Aniba rosaeodora

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Brazilian Rosewood
Conservation status
Scientific classification
Kingdom: Plantae
Division: Angiospermae
(unranked): Magnoliids
Order: Laurales
Family: Lauraceae
Genus: Aniba
Species: A. rosodora
Binomial name
Aniba rosodora
Ducke
Synonyms

Aniba duckei Kosterm.[1]

Aniba rosodora is a species of Magnoliid tree in the Lauraceae family. Its common names are Brazilian rosewood and rosewoodtree.[2] It grows in parts of the tropical rainforest of South America. It is an endangered species that sees exploitation for its essential oil.[3]

Description[edit]

A. rosodora grows in the tropical rainforests of South America. It is found in the Brazilian states of Amapá, Amazonas, and Pará.[3] It is also found in Colombia, Ecuador, Guyana, Peru, Suriname, Venezuela, and French Guiana, where it was formerly more widespread.[4] It is massive, up to 30 meters in height and 2 meters in diameter, and evergreen. The entire tree is fragrant. Substances in the tree include linalool[3] and rubranine.[5] The flowers are perfect, with temporal dioecy. The fruit is a purple drupe dispersed by toucans.[6]

It has 24 chromosomes.[7] Gene flow is high between wild populations.[6]

Uses[edit]

Structure of linalool, a substance extracted from A. rosodora

The plant is one of the commercially important sources of rosewood oil. The tree is collected in the wild. After felling, the trees are cut into one–meter long logs which are taken to the riverbank and stockpiled there. When river levels are high enough, the logs are floated downriver to a distillery. Because of the remoteness and difficulty of travel in the Amazon, distilleries are often mobile, movable by raft. When they arrive at the distillery, the logs are chipped and then steam distilled. Each tree yields about 1% oil by weight of wood. Most worldwide production comes from Brazil; since the 1960s, other areas produce only a minor, insignificant amount. Trees are taken from near the Amazon and its tributaries.[3]

Rosewood oil is a valuable essential oil, especially in perfumery. It contains the substance linalool, which has a number of uses. The wood may be utilized by the indigenous peoples of the Amazon basin for the purposes of making canoes, but this is a minor use. In addition, old chips are used as fuel to run the distilleries. Since the name Rosewood can be used for very distinctive kinds of timber, South American Rosewood, a different species, especially Brazilian (Dalbergia nigra), also known as Jacaranda, is the most desirable tonewood for acoustic guitars and other instruments. The Aniba rosodora is known as Pau-Rosa in Brazil. The supply of this wood was greatly overused in the past and it now is as difficult to legally trade as elephant ivory.[3]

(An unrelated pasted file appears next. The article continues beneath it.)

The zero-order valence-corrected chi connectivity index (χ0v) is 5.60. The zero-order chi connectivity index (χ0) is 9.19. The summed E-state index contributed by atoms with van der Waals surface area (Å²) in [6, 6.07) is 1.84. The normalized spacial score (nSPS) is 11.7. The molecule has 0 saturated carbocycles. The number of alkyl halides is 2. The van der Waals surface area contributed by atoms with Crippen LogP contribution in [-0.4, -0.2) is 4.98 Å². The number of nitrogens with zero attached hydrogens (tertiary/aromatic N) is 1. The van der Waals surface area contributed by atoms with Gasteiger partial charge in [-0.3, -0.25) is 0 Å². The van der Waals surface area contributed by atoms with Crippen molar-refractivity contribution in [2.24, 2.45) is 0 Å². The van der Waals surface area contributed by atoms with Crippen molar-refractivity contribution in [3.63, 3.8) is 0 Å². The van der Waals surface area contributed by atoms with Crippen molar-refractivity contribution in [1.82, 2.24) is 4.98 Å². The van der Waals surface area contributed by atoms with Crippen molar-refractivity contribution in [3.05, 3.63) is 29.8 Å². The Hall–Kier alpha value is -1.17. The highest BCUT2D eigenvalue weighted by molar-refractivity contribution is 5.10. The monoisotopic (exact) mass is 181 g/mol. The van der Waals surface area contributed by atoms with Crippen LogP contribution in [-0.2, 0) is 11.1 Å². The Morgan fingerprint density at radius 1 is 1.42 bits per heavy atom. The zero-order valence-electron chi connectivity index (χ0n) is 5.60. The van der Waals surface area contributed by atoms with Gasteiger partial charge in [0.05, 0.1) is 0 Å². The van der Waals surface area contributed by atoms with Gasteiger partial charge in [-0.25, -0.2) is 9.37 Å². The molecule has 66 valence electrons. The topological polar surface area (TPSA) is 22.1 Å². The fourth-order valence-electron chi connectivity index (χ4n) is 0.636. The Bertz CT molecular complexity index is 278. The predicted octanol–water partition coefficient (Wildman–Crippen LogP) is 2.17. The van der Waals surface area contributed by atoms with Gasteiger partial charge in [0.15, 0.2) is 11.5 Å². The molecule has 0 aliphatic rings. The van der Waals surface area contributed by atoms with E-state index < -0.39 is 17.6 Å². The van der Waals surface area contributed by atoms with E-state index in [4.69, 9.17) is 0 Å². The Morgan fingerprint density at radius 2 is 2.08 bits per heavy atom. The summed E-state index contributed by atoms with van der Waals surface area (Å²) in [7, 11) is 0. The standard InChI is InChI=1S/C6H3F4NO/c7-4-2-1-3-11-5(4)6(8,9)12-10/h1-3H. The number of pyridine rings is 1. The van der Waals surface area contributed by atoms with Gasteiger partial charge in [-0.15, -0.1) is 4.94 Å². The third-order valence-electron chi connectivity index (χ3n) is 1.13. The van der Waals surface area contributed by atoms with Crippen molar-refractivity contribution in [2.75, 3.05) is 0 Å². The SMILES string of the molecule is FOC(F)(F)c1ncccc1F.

Conservation[edit]

A. rosodora is an endangered species. Populations have declined rapidly due to the destructive harvesting methods. Areas previously logged have not seen much regrowth.[4] It might even be critically endangered.[8] Wild populations exist in remote locations, which are hence unlikely to be exploited.[4]

The Brazilian government has enacted regulations to help conserve the species. There have been difficulties with enforcement. Early experiments in artificial cultivation and propagation were failures. More recent attempts have been more successful.[3] It, or rather its wood and essential oil, is on Appendix II of CITES.[9] If the leaves could be used as a source, it would help conserve the species.[3] It has been suggested that production methods be altered to ensure a sustainable supply.[10] It is also listed on the Official list of endangered flora of Brazil.[11]

See also[edit]

References[edit]

  1. ^ "Name - Aniba rosaeodora Ducke". Tropicos, presented by Missouri Botanical Garden. Retrieved 2011-03-14. 
  2. ^ "Aniba rosaeodora information from NPGS/GRIN". Germplasm Resources Information Network. Retrieved 2011-03-14. 
  3. ^ a b c d e f g Chapter 4 Rosewood Oil. Flavours and fragrances of plant origin (Food and Agricultural Organization). 1995. ISBN 92-5-103648-9. Retrieved 2011-03-14. 
  4. ^ a b c Varty, N. "Aniba rosaeodora". IUCN Redlist of Threatened Species. International Union for the Conservation of Nature. Retrieved 2011-03-14. 
  5. ^ de Alleluia, Irene B.; Braz Fo, Raimundo; Gottlieb, Otto R.; Magalhães, Eva G.; Marques, Raquel (1978). "(—)-Rubranine from Aniba rosaeodora". Phytochemistry 17 (3): 517–521. doi:10.1016/S0031-9422(00)89351-6. 
  6. ^ a b Santos, Ronaldo Pereira; Spironello, Wilson Roberto; Sampaio, Paulo de Tarso Barbosa. "Genetic diversity in rosewood saplings (Aniba rosaeodora ducke, Lauraceae): an ecological approach" (PDF). Retrieved 2011-03-14. 
  7. ^ Contim, Luis Antônio Serrão; de Carvalho, Carlos Roberto; Martins, Franciele Alline; de Freitas, Danival Vieira. "Nuclear DNA content and karyotype of Rosewood (Aniba rosaeodora)" (PDF). Genetics and Microbiology (Brazilian Society of Genetics). Retrieved 2011-03-14. 
  8. ^ "Aniba rosaeodora Ducke". Tropicos, presented by Missouri Botanical Garden. Retrieved 2011-03-14. 
  9. ^ "Appendices I, II and III". Convention on Internationational Trade in Endangered Species of Wild Fauna and Flora. Archived from the original on 28 January 2011. Retrieved 2011-03-14. 
  10. ^ May, Peter H.; Barata, Lauro E. S. (2004). "Rosewood Exploitation in the Brazilian Amazon: Options for Sustainable Production". Economic Botany (BioOne) 58 (2): 257. doi:10.1663/0013-0001(2004)058[0257:REITBA]2.0.CO;2. ISSN 0013-0001. Retrieved 2011-03-14. 
  11. ^ "Lista oficial de espécies da flora brasileira ameaçada de extinção (Official list of endangered flora of Brazil" (in Portuguese). Brazilian Institute of Environment and Renewable Natural Resources. 1992-04-03. Archived from the original on 27 April 2011. Retrieved 2011-03-14.